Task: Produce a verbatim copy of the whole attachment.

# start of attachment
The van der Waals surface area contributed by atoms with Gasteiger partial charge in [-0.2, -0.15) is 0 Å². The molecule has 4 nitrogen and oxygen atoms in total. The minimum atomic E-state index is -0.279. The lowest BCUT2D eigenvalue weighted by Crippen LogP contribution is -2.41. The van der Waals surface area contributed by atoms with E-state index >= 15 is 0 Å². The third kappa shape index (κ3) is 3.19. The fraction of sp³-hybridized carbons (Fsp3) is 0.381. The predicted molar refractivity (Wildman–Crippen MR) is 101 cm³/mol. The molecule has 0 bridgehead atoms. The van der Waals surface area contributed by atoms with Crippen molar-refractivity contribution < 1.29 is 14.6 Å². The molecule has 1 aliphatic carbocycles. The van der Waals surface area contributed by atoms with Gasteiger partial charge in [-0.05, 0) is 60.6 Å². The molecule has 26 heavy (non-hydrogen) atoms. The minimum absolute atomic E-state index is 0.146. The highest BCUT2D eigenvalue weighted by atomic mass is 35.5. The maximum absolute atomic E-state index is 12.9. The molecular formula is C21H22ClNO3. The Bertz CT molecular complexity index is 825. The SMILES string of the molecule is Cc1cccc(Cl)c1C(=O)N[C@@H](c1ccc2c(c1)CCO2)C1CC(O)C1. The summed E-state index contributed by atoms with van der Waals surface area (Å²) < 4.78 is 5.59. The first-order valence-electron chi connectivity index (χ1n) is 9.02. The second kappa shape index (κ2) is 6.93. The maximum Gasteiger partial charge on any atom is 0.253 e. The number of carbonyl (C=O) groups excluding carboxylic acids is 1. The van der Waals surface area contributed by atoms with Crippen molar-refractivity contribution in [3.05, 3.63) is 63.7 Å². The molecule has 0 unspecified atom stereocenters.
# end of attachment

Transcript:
The van der Waals surface area contributed by atoms with Gasteiger partial charge in [-0.2, -0.15) is 0 Å². The molecule has 4 nitrogen and oxygen atoms in total. The minimum atomic E-state index is -0.279. The lowest BCUT2D eigenvalue weighted by Crippen LogP contribution is -2.41. The van der Waals surface area contributed by atoms with E-state index >= 15 is 0 Å². The third kappa shape index (κ3) is 3.19. The fraction of sp³-hybridized carbons (Fsp3) is 0.381. The predicted molar refractivity (Wildman–Crippen MR) is 101 cm³/mol. The molecule has 0 bridgehead atoms. The van der Waals surface area contributed by atoms with Crippen molar-refractivity contribution < 1.29 is 14.6 Å². The molecule has 1 aliphatic carbocycles. The van der Waals surface area contributed by atoms with Gasteiger partial charge in [-0.05, 0) is 60.6 Å². The molecule has 26 heavy (non-hydrogen) atoms. The minimum absolute atomic E-state index is 0.146. The highest BCUT2D eigenvalue weighted by atomic mass is 35.5. The maximum absolute atomic E-state index is 12.9. The molecular formula is C21H22ClNO3. The Bertz CT molecular complexity index is 825. The SMILES string of the molecule is Cc1cccc(Cl)c1C(=O)N[C@@H](c1ccc2c(c1)CCO2)C1CC(O)C1. The summed E-state index contributed by atoms with van der Waals surface area (Å²) < 4.78 is 5.59. The first-order valence-electron chi connectivity index (χ1n) is 9.02. The second kappa shape index (κ2) is 6.93. The maximum Gasteiger partial charge on any atom is 0.253 e. The number of carbonyl (C=O) groups excluding carboxylic acids is 1. The van der Waals surface area contributed by atoms with Crippen molar-refractivity contribution in [3.05, 3.63) is 63.7 Å². The molecule has 0 unspecified atom stereocenters.